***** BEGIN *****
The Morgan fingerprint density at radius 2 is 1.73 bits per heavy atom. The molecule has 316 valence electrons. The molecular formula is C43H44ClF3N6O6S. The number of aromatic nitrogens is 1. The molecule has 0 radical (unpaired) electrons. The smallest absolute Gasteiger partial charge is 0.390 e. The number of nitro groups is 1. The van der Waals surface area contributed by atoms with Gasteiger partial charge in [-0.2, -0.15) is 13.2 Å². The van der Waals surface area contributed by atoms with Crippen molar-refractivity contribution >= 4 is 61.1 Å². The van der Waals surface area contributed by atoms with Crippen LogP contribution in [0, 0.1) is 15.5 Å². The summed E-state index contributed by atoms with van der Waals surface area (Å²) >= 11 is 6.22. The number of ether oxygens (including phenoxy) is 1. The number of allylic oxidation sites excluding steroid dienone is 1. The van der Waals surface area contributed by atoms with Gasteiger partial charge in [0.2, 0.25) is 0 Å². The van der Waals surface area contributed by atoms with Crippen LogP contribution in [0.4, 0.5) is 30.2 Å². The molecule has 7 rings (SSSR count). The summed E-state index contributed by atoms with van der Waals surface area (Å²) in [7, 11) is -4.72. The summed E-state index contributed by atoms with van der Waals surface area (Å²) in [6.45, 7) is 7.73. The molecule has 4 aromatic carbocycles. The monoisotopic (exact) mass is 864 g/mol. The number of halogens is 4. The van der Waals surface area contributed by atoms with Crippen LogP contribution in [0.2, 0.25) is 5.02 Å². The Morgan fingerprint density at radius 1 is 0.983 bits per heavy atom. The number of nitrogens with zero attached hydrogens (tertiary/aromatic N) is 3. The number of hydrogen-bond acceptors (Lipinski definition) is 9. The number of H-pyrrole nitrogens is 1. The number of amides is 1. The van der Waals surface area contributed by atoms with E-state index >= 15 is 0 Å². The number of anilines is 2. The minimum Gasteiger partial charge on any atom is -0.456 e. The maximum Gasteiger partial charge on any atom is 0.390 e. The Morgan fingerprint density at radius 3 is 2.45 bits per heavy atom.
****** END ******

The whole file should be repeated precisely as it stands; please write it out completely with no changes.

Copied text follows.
The Morgan fingerprint density at radius 2 is 1.73 bits per heavy atom. The molecule has 316 valence electrons. The molecular formula is C43H44ClF3N6O6S. The number of aromatic nitrogens is 1. The molecule has 0 radical (unpaired) electrons. The smallest absolute Gasteiger partial charge is 0.390 e. The number of nitro groups is 1. The van der Waals surface area contributed by atoms with Gasteiger partial charge in [-0.2, -0.15) is 13.2 Å². The van der Waals surface area contributed by atoms with Crippen molar-refractivity contribution >= 4 is 61.1 Å². The van der Waals surface area contributed by atoms with Crippen LogP contribution in [0, 0.1) is 15.5 Å². The summed E-state index contributed by atoms with van der Waals surface area (Å²) >= 11 is 6.22. The number of ether oxygens (including phenoxy) is 1. The number of allylic oxidation sites excluding steroid dienone is 1. The van der Waals surface area contributed by atoms with Gasteiger partial charge in [0.2, 0.25) is 0 Å². The van der Waals surface area contributed by atoms with Crippen LogP contribution in [0.4, 0.5) is 30.2 Å². The molecule has 7 rings (SSSR count). The summed E-state index contributed by atoms with van der Waals surface area (Å²) in [7, 11) is -4.72. The summed E-state index contributed by atoms with van der Waals surface area (Å²) in [6.45, 7) is 7.73. The molecule has 4 aromatic carbocycles. The monoisotopic (exact) mass is 864 g/mol. The number of halogens is 4. The van der Waals surface area contributed by atoms with Crippen LogP contribution in [0.2, 0.25) is 5.02 Å². The Morgan fingerprint density at radius 1 is 0.983 bits per heavy atom. The number of nitrogens with zero attached hydrogens (tertiary/aromatic N) is 3. The number of hydrogen-bond acceptors (Lipinski definition) is 9. The number of H-pyrrole nitrogens is 1. The number of amides is 1. The van der Waals surface area contributed by atoms with E-state index >= 15 is 0 Å². The number of anilines is 2. The minimum Gasteiger partial charge on any atom is -0.456 e. The maximum Gasteiger partial charge on any atom is 0.390 e. The Morgan fingerprint density at radius 3 is 2.45 bits per heavy atom.